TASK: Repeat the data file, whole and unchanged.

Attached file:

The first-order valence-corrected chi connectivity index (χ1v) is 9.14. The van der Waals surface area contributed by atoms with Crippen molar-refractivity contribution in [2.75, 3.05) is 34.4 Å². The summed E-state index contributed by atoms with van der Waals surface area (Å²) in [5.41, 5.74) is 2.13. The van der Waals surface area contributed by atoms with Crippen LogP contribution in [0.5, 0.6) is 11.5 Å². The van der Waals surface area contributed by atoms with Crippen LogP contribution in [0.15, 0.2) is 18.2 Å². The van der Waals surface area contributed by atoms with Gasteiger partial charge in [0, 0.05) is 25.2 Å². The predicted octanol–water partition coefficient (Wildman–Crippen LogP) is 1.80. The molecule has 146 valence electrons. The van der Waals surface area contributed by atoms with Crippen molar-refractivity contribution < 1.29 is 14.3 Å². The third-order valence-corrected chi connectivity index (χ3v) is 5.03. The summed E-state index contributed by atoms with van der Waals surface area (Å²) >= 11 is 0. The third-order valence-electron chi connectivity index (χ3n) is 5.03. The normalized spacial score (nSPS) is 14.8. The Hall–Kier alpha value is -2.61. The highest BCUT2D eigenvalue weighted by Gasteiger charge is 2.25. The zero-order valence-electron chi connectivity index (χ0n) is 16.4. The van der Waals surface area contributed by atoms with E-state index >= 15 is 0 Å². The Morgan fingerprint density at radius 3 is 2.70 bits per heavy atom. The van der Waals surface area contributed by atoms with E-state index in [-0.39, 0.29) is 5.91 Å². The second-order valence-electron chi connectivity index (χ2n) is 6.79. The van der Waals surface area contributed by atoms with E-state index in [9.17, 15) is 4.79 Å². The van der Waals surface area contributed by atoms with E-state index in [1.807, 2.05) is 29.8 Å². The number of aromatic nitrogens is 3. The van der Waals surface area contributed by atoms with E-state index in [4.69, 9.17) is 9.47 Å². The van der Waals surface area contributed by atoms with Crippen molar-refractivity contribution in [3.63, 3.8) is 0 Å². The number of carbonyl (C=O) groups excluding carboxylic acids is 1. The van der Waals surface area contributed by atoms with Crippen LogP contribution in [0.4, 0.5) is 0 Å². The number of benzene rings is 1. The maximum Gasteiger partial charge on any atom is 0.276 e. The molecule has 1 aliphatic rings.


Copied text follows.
The first-order valence-corrected chi connectivity index (χ1v) is 9.14. The van der Waals surface area contributed by atoms with Crippen molar-refractivity contribution in [2.75, 3.05) is 34.4 Å². The summed E-state index contributed by atoms with van der Waals surface area (Å²) in [5.41, 5.74) is 2.13. The van der Waals surface area contributed by atoms with Crippen LogP contribution in [0.5, 0.6) is 11.5 Å². The van der Waals surface area contributed by atoms with Crippen LogP contribution in [0.15, 0.2) is 18.2 Å². The van der Waals surface area contributed by atoms with Gasteiger partial charge in [0, 0.05) is 25.2 Å². The predicted octanol–water partition coefficient (Wildman–Crippen LogP) is 1.80. The molecule has 146 valence electrons. The van der Waals surface area contributed by atoms with Crippen molar-refractivity contribution < 1.29 is 14.3 Å². The third-order valence-corrected chi connectivity index (χ3v) is 5.03. The summed E-state index contributed by atoms with van der Waals surface area (Å²) >= 11 is 0. The third-order valence-electron chi connectivity index (χ3n) is 5.03. The normalized spacial score (nSPS) is 14.8. The Hall–Kier alpha value is -2.61. The highest BCUT2D eigenvalue weighted by Gasteiger charge is 2.25. The zero-order valence-electron chi connectivity index (χ0n) is 16.4. The van der Waals surface area contributed by atoms with E-state index >= 15 is 0 Å². The Morgan fingerprint density at radius 3 is 2.70 bits per heavy atom. The van der Waals surface area contributed by atoms with E-state index in [-0.39, 0.29) is 5.91 Å². The second-order valence-electron chi connectivity index (χ2n) is 6.79. The van der Waals surface area contributed by atoms with E-state index in [9.17, 15) is 4.79 Å². The van der Waals surface area contributed by atoms with E-state index in [1.807, 2.05) is 29.8 Å². The number of aromatic nitrogens is 3. The van der Waals surface area contributed by atoms with E-state index in [4.69, 9.17) is 9.47 Å². The van der Waals surface area contributed by atoms with Crippen molar-refractivity contribution in [3.63, 3.8) is 0 Å². The number of carbonyl (C=O) groups excluding carboxylic acids is 1. The van der Waals surface area contributed by atoms with Crippen LogP contribution in [0.4, 0.5) is 0 Å². The number of benzene rings is 1. The maximum Gasteiger partial charge on any atom is 0.276 e. The molecule has 1 aliphatic rings.